We have to swim against the tide in the global arena: PM

“Grievances of Tamils legitimate, India will continue to persuade Colombo to ensure equal treatment”

June 29, 2011 11:15 pm | Updated December 04, 2021 11:06 pm IST - NEW DELHI

Prime Minister Manmohan Singh during an interaction with a group of editors in New Delhi on Wednesday.

Prime Minister Manmohan Singh during an interaction with a group of editors in New Delhi on Wednesday.

In his interaction with editors here on Wednesday, Prime Minister Manmohan Singh painted a generally challenging picture for India in the international arena and appealed for cohesiveness in the polity to “swim against the tide.”

Of the international issues he touched upon, Dr. Singh provided a reality check on ties with Bangladesh, termed grievances of Tamils in Sri Lanka as “legitimate” and was hopeful that India would not be denied enrichment and reprocessing (ENR) technologies though the recent plenary of the Nuclear Suppliers Group (NSG) has attempted to tighten the transfer norms.

Enrichment issue

Despite the NSG and the G-8 wanting to close ENR transfer doors to countries out of the Nuclear Non-Proliferation Treaty (NPT) fold, the Prime Minister mentioned France and Russia among the big three of the civil nuclear technology (the U.S.-Japan is the third) that would honour their commitments when India struck bilateral civil nuclear agreements with them.

Last year, French President Nicholas Sarkozy mentioned efforts by some countries to change ENR technology transfer norms to non-NPT signatory countries and assured Dr. Singh that his government would honour the commitment given during the inking of the Indo-French civil nuclear agreement. Russia too was prepared to do business in the entire spectrum of civil nuclear field, added Dr. Singh.

Dr. Singh called the grievances of the Tamil community in Sri Lanka “legitimate” and said India would persevere in its attempt to persuade Colombo to ensure that all ethnic groups are treated equally. While the decimation of the LTTE was “good,” the Tamil problem did not disappear. “They feel they are reduced to second-class citizens. And our emphasis has been to persuade the Sri Lankan government that we must move towards a new system of institutional reforms, where the Tamil people will have a feeling that they are equal citizens of Sri Lanka, and they can lead a life of dignity and self-respect. It is not easy,'' he acknowledged.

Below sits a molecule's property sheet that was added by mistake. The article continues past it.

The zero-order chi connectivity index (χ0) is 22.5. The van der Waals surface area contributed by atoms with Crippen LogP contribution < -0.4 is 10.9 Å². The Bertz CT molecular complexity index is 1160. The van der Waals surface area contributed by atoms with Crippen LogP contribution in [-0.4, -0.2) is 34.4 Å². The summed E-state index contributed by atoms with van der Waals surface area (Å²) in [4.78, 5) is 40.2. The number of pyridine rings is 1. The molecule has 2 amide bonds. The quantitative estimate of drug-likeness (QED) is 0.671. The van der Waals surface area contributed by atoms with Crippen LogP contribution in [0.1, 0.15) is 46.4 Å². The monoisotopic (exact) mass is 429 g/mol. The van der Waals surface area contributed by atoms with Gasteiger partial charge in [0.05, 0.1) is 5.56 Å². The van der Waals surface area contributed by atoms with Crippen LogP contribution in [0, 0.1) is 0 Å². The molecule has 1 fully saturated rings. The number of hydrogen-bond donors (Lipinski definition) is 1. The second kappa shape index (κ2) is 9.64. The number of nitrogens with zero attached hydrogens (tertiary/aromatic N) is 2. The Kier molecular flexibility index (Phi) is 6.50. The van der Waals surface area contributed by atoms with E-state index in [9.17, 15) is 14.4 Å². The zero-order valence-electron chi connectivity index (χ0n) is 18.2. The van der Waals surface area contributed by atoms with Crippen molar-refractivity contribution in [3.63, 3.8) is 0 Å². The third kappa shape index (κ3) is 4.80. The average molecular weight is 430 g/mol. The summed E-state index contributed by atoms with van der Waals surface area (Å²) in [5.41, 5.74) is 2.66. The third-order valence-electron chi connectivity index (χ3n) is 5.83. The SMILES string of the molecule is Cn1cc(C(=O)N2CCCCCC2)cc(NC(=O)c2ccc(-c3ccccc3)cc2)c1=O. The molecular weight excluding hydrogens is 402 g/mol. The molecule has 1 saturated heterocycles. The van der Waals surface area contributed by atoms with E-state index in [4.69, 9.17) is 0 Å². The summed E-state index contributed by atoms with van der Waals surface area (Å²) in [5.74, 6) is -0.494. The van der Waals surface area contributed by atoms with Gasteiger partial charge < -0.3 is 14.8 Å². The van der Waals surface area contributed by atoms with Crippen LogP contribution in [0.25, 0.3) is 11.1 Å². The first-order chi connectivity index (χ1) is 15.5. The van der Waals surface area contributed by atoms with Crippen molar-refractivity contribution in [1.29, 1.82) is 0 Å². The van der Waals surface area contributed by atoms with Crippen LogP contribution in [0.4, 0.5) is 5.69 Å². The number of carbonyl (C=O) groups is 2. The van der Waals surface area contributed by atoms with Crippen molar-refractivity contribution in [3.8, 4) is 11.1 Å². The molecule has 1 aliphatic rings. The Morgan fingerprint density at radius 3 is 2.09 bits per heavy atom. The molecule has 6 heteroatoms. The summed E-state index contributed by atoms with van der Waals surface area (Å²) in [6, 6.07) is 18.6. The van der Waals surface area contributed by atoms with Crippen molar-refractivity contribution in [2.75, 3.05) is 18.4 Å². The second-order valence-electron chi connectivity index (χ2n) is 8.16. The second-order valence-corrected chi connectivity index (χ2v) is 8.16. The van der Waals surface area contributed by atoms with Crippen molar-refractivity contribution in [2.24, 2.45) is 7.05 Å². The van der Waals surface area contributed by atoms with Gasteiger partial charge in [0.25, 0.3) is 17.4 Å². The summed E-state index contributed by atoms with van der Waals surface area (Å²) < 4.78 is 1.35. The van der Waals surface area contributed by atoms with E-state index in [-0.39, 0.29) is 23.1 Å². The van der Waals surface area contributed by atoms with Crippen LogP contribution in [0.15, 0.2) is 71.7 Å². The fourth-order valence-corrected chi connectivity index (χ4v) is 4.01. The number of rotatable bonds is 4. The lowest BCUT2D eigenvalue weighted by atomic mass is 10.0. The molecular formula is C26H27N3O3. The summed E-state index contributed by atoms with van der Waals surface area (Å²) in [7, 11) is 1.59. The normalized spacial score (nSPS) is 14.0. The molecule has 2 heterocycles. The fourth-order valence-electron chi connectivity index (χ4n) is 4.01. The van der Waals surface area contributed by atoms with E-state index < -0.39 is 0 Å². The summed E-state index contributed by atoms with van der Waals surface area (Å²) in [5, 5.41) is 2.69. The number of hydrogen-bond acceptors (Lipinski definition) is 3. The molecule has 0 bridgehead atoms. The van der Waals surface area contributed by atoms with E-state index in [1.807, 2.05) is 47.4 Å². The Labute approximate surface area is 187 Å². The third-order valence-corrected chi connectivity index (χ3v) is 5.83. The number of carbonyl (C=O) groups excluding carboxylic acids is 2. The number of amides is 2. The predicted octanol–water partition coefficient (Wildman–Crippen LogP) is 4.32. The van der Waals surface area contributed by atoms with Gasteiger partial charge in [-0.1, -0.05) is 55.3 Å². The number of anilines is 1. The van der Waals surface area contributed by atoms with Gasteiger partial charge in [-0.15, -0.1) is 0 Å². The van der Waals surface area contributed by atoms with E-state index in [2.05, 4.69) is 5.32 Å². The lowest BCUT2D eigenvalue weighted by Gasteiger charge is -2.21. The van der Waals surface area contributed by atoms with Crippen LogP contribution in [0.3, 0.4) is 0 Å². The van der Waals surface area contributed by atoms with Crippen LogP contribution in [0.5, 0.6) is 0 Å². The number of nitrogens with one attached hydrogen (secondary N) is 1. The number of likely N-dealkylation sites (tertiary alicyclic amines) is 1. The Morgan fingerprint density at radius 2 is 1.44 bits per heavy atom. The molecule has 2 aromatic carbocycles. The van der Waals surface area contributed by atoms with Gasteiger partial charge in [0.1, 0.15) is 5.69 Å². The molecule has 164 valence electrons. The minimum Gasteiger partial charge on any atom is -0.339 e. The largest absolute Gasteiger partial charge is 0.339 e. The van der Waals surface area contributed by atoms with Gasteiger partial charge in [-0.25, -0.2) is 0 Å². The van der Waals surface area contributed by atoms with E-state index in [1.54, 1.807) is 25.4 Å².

“Within Sri Lanka's population, there are hotheads, the Sinhala chauvinism is a reality. But we have to find a difficult balance because what happens in Sri Lanka has a domestic dimension also. The Tamil Nadu government and the Assembly have often shown great worry about what is happening. Our challenge is to keep the Tamil Nadu government on our side. I have had good cooperation with Jayalalithaa. I raised this matter with her the very first time. What she asked of me was moderate. Whatever be the resolutions that were passed in the Assembly, I found her fully conscious of the complexities and the realities of managing this relationship,'' added the Prime Minister.

With Bangladesh, India's relations have improved since the time of the caretaker government. With Dhaka having “gone out of its way” in apprehending anti-Indian insurgent groups operating from Bangladesh for a long time, India reciprocated by offering a $ one billion credit line and is looking at ways and means of some further unilateral concessions.

But India must reckon that at least 25 per cent of the population of Bangladesh “swears” by the Jamiat-ul-Islami and is very anti-Indian. “They are in the clutches, many times, of the ISI. So, a political landscape in Bangladesh can change at any time. We do not know what these terrorist elements, who have a hold on the jamiat-e-islami elements in Bangladesh, can be up to,'' he warned.

On getting back black money stashed away in foreign accounts, the Prime Minister gave the impression that some advanced countries, which were also tax havens, have been trying to stall efforts in this direction.

India would do all it could to bring back black money sent abroad but this process would take time. But even if some of it were to return to the country, the problem of black money was unlikely to disappear overnight.

“Black money exists, if you look at all European countries also the average amount of black money is at least 25 per cent of the economies…this is a reality. We can deal with corruption, we can deal with black money but quite frankly it is wrong for anyone to assume there is a magic wand which will lead to an instant solution of these difficult societal problems,'' observed the Prime Minister.

“We are in the process of negotiating double taxation avoidance agreements, tax information agreements and we have fought hard in the Group of 20 to see that the secrecy of tax saving banking systems should be modified. This is not a one shot operation. We are doing all that is possible and we could accelerate it,'' he added.

Terming the situation on the international front as “not so positive,” the Prime Minister pointed out that his pessimism stemmed from the “fragile” state of international global recovery. The growth rate in the U.S. was faltering, Europe is facing a sovereign debt crisis and it will be a “major international collapse” if the Euro zone fails to survive.

The Middle East was another area of acute concern. There are 60 lakh Indians working in the region and India sources nearly two-thirds of its oil supplies from there. “What turn these events will take nobody knows,” Dr. Singh commented.

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